Be aware of computer risks
The Internet provides a wealth of resources, including information about health issues, genealogy, retirement planning, and programs geared specifically towards seniors’ needs.
Unfortunately, the Internet can also contain traps in disguise. An entire segment of our population is now being targeted by schemers and con men who use scare tactics and all kinds of cleverly designed means of deception to bilk and defraud some of our most vulnerable population — seniors.
Here are five tips for staying safe online from the new book Cyber Crime Fighters: Tales from the Trenches, written by top cybercrime investigators Felicia Donovan and Kristyn Bernier.
1. The Internet has no “authority.” Even though a form may pop up and say to enter your last name and first name unless you make an online purchase that requires that information, you should only consider divulging your real name or your real address when shopping online. This goes for registering your computer, registering with websites, etc.
2. If it sounds too good to be true, it is. No one will send you large sums of money as long as you pay a little upfront to show “good faith.” This is commonly known as an “Advance Fee” scam.
3. Watch your credit card. Thieves can “skim” the information off of a credit card in a matter of seconds by sliding it through a reader that reads the card information. They then sell that number on the Internet to others or make a duplicate card in no time at all and use it. Keep an eye on your credit cards!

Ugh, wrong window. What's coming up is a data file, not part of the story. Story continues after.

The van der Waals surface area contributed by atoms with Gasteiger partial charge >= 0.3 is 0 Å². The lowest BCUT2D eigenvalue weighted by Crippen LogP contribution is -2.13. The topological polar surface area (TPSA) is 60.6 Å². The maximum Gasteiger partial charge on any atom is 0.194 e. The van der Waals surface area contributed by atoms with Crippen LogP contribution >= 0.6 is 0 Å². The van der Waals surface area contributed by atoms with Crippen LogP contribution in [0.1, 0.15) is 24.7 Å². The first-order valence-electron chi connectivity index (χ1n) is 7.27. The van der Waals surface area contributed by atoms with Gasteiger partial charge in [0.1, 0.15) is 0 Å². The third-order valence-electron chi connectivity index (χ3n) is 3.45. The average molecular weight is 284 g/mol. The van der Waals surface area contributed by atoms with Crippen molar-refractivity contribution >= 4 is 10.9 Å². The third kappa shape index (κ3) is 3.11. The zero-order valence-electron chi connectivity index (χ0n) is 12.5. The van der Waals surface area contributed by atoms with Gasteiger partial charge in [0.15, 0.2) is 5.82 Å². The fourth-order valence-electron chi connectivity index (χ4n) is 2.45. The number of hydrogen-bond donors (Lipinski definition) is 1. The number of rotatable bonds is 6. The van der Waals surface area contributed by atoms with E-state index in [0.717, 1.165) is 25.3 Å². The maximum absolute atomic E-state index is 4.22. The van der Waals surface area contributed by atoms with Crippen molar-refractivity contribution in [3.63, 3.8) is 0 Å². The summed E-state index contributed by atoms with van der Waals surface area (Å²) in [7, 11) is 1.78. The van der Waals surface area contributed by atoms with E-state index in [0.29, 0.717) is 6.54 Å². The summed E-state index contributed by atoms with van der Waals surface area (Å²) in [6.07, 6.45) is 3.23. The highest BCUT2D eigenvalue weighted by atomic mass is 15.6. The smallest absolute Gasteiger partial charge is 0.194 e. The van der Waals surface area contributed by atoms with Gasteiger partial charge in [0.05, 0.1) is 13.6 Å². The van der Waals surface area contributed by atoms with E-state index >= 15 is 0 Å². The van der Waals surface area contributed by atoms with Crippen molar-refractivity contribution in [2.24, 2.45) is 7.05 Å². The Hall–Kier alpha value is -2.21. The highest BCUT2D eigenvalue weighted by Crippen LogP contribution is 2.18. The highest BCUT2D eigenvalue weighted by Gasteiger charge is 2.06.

4. Be aware of “ScareWare.” ScareWare is pop-ups that appear on your computer as you’re online and say things like “Warning: this computer is infected. Click here to run anti-virus,” or “Possible Security Alert. Click here.” These messages carry a payload of malware — programs that will infect your computer for devious deeds. Once you click on them, the malware is launched. You’re much better off relying on a trusted anti-virus program. Get some help from a computer technician to download the right program.
5. Don’t click on links in e-mails! If you receive an e-mail from what appears to be your bank, do NOT click on the link contained within that e-mail. Instead, just start up the Internet and type in the bank’s name followed by “.com.” Many of these e-mails are called “phishing attempts” or attempts to get you to give up your username and password.
For more information on this topic, check out Cyber Crime Fighters: Tales from the Trenches, by Felicia Donovan and Kristyn Bernier, Cisco Press. This article originally appeared in the September 2019 issue of Fifty-Five Plus.